Autopolis

The cars we loved.

1993-2002 Toyota Supra: Going Out With a Bang


 
 

 

1997 Toyota Supra Turbo

1997 Toyota Supra Turbo

Very few cars rolled out of the 90’s with ledgendary status. The ZR-1 and 300ZX Turbo are a few that come to mind. The other is the Toyota Supra. Once a higher trim level of the Celica, the Supra was spun off into its own model with higher aspirations towards comfort and performance. Some successive generations delivered a on again off again alternation of sports car performance and comfortable grand tourer. After six years of the big leasurly Mark III car (1986-1992), Toyota decided to redefine the Supra’s image yet again with an all new Mark IV design for 1993. The new flowing aerodynamic shap was in sharp contrast to the previous generation, looking almost elegant. The new shape could not masked the fact that this Supra would swing once again towards hard edged performance.
Supra Targa Top Turbo

Supra Targa Top Turbo

Starting with the Japanese market Soarer (Lexus SC300/400) subframe and suspension, the new Supra would feature two inline 6 cylinder engines, a naturally aspirated 3.0 producing 220 hp and a twin turbocharged version making 276 hp. Models destined for the USA were even more powerful with upgraded fuel injectors rasing power to 320! The new car caused a sensation in the press. Some testers recorded 0 to 60 times as low as 4.9 seconds with a top speed of 177 mph. Certainly faster than anything Toyota had sold in the States by 1993. Part of the reason the twin turbo model’s performance was so impressive was due to the way the turbos worked together. Many twin turbo cars at the time had turbos that worked in pararell. The result was usually some turbo lag with a big burst of thrust higer in the power band. With Toyota’s twin turbos, they operated sequentially by supplying two stages of boost that made power delivery very smooth and leanier as one stepped on the gas. The only other car in its class using this type of setup was Mazda’s RX7. Other popular high performance cars like the Mitsubishi’s 3000GT and the Nissan Skyline GT used a parell system. The Supra could stop as well as it accellerated, due to a sophisticated four channel ABS system. A Car and Driver test in 1997 recorded a record braking distance from 70mph of 149 feet in. The record was broken by a Porsche Carrera GT in 2004.

JDM Supra Interior

JDM Supra Interior

Turbo cars used a 6-speed manual gearbox while the non turbo models featured a standard 5- speed manual. Toyota went to great length to reduce weight with magnesium alloy steering wheels, lighter carpet fibers and even a plastic gas tank lid. The rear wheel drive two seater came loaded with airbags, leather seats and traction control in addition to all the creature comforts of a premium sports car. Despite being loaded with technology, the Supra was still lighter than the Nissan 300Zx and Mitsubishi 3000GT VR4.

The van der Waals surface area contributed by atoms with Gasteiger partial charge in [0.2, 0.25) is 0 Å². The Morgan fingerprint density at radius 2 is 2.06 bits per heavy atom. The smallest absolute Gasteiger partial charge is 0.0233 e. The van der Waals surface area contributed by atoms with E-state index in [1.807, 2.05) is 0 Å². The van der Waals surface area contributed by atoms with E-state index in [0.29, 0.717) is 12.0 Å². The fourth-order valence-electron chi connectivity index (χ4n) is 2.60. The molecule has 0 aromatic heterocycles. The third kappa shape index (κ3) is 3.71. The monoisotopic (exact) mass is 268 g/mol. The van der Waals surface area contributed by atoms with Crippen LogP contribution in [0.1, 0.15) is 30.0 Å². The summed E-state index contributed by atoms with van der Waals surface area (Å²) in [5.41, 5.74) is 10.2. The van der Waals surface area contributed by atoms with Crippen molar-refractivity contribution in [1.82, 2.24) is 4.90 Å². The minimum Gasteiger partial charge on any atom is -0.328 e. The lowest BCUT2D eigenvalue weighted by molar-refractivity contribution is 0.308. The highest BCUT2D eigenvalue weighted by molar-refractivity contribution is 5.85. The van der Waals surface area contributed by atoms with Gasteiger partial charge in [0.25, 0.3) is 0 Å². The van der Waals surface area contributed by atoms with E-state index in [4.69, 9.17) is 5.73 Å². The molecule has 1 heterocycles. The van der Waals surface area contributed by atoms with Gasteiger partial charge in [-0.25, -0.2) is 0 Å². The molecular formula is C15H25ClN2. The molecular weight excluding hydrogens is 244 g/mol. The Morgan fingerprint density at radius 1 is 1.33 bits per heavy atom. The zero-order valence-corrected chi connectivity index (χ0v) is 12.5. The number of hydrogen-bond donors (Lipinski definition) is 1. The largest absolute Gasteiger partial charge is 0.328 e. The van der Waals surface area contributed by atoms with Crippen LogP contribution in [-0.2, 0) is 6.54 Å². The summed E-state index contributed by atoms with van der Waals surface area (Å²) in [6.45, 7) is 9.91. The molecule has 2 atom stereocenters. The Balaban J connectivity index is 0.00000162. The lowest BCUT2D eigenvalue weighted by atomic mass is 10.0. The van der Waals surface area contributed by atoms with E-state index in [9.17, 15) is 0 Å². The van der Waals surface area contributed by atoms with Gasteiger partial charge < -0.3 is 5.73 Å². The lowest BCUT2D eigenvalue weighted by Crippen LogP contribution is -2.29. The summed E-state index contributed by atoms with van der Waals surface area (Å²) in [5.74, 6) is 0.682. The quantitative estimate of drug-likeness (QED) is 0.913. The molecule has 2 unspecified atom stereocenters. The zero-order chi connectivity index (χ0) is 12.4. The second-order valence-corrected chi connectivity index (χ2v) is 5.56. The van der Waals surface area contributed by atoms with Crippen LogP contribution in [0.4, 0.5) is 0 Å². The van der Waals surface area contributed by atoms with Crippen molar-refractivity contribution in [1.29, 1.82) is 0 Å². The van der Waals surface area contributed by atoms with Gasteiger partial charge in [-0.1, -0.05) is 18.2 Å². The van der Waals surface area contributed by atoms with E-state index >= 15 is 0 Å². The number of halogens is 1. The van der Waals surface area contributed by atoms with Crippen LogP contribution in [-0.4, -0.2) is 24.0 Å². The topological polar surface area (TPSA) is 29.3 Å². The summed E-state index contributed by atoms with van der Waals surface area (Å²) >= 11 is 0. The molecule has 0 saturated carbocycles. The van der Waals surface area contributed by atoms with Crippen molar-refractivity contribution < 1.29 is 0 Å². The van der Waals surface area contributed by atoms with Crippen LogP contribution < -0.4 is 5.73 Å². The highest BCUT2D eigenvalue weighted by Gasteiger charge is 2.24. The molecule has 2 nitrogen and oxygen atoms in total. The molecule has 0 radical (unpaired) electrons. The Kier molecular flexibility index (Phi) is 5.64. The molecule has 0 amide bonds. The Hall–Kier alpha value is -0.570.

There were very few changes made to the Supra over the course of its short run to 2002. In 1996 the Turbo model was available with a four speed automatic transmission to meet OBD-II regulations (standardized diagnostic system). The following year the manual returned along with small revisions to rear lights. 1997 was also the 15th anniversary of the Supra and all models recived special badging. Sales had always been small. The cost of the Supra was much more than anyone was accustomed to paying in a Toyota dealership. It was a wonder that it never went under the lexus name, but then there was the SC300/400 with similar capibilities at a similar price point. Sales ended in Canada in 1996 and in the US a year later. By then the turbo was not available in many states due to new emission regulations. Like the 300ZX and Mazda RX-7 production continued in Japan for a few years after sales ended in North America.

For many people, especially in America, the Supra was THE Japanese supercar of the 90’s, especially since the Nissan Skyline was not officially imported and only a few ever had the chance to drive one here. Sure there was Honda’s NSX, but it went after Ferraris, leaving Mazda, Mitsubishi and Nissan to grapple over the high middle ground. Being a Toyota meant that the Supra’s quality and day to day drivability would be no different from a Corolla which couldn’t hurt when that kind of quality came with Corvette like performance.

1996 Toyota Supra

1996 Toyota Supra

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2 comments on “1993-2002 Toyota Supra: Going Out With a Bang

  1. Overboard
    November 9, 2012

    The Supra did not have a V6 engine. It had an inline 6. Completely different.

    • autopolis
      November 9, 2012

      Yes, you’re right – they have always had inline 6 engines. I intended to say six cylinder engine.

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This entry was posted on June 22, 2011 by in 90's cars, Toyota and tagged , , , , .
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